Will Python 3.0 remove the global interpreter lock (GIL)

Paul Boddie paul at boddie.org.uk
Thu Sep 20 11:24:36 CEST 2007

On 20 Sep, 00:59, TheFlyingDutchman <zzbba... at aol.com> wrote:
> Paul it's a pleasure to see that you are not entirely against
> complaints.

Well, it seems to me that I'm usually the one making them. ;-)

> The very fastest Intel processor of the last 1990's that I found came
> out in October 1999 and had a speed around 783Mhz. Current fastest
> processors are something like 3.74 Ghz, with larger caches.

True, although you're paying silly money for a 3.8 GHz CPU with a
reasonable cache. However, as always, you can get something not too
far off for a reasonable sum. When I bought my CPU two or so years
ago, there was a substantial premium for as little as 200 MHz over the
3.0 GHz CPU I went for, and likewise a 3.4 GHz CPU seems to be had for
a reasonable price these days in comparison to the unit with an extra
400 MHz.

Returning to the subject under discussion, though, one big difference
between then and now is the availability of dual core CPUs, and these
seem to be fairly competitive on price with single cores, although the
frequencies of each core are lower and you have to decide whether you
believe the AMD marketing numbers: is a dual 2.2 GHz core CPU "4200+"
or not, for example? One can argue whether it's better to have two
cores, especially for certain kinds of applications (and CPython,
naturally), but if I were compiling lots of stuff, the ability to do a
"make -j2" and have a decent speed-up would almost certainly push me
in the direction of multicore units, especially if the CPU consumed
less power. And if anyone thinks all this parallelism is just
hypothetical, they should take a look at distcc to see a fairly clear
roadmap for certain kinds of workloads.

> Memory is also faster and larger. It appears that someone running a non-GIL
> implementation of CPython today would have significantly faster
> performance than a GIL CPython implementation of the late 1990's.
> Correct me if I am wrong, but it seems that saying non-GIL CPython is
> too slow, while once valid, has become invalid due to the increase in
> computing power that has taken place.

Although others have picked over these arguments, I can see what
you're getting at: even if we take a fair proportion of the increase
in computing power since the late 1990s, rather than 100% of it,
CPython without the GIL would still faster and have more potential for
further speed increases in more parallel architectures, rather than
running as fast as possible on a "sequential" architecture where not
even obscene amounts of money will buy you significantly better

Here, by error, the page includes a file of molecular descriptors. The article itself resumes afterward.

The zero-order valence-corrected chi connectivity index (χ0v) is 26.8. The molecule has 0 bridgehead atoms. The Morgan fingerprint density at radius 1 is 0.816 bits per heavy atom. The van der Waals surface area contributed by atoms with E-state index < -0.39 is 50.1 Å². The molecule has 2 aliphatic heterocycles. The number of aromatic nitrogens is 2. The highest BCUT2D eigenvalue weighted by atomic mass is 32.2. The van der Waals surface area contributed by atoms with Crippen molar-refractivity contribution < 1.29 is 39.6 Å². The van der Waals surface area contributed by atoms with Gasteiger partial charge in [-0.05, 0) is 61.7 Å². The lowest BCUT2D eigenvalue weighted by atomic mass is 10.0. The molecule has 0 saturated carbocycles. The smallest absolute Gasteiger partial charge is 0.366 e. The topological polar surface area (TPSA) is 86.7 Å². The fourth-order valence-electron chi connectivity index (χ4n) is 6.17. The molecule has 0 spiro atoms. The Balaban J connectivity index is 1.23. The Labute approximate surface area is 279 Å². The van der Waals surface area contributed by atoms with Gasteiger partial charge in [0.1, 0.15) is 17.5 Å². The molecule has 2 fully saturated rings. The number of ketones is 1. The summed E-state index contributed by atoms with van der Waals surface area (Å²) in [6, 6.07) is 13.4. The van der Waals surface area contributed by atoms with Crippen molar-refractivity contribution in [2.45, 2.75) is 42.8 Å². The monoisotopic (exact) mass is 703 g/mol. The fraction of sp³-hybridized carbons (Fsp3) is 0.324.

performance. But I don't think it's so interesting to consider this
situation as merely a case of removing the GIL and using lots of

Let us return to the case I referenced above: even across networks,
where the communications cost is significantly higher than that of
physical memory, distributed compilation can provide a good
performance curve. Now I'm not arguing that every computational task
can be distributed in such a way, but we can see that some
applications of parallelisation are mature, even mainstream. There are
also less extreme cases: various network services can be scaled up
relatively effectively by employing multiple processes, as is the UNIX
way; some kinds of computation can be done in separate processes and
the results collected later on - we do this with relational databases
all the time. So, we already know that monolithic multithreaded
processes are not the only answer. (Java put an emphasis on extensive
multithreading and sandboxing because of the requirements of running
different people's code side-by-side on embedded platforms with
relatively few operating system conveniences, as well as on Microsoft
Windows, of course.)

If the programmer cost in removing the GIL and maintaining a GIL-free
CPython ecosystem is too great, then perhaps it is less expensive to
employ other, already well-understood mechanisms instead. Of course,
there's no "global programmer lock", so everyone interested in doing
something about removing the GIL, writing their own Python
implementation, or whatever they see to be the solution can freely do
so without waiting for someone else to get round to it. Like those
more readily parallelisable applications mentioned above, more stuff
can get done provided that everyone doesn't decide to join the same
project. A lesson from the real world, indeed.


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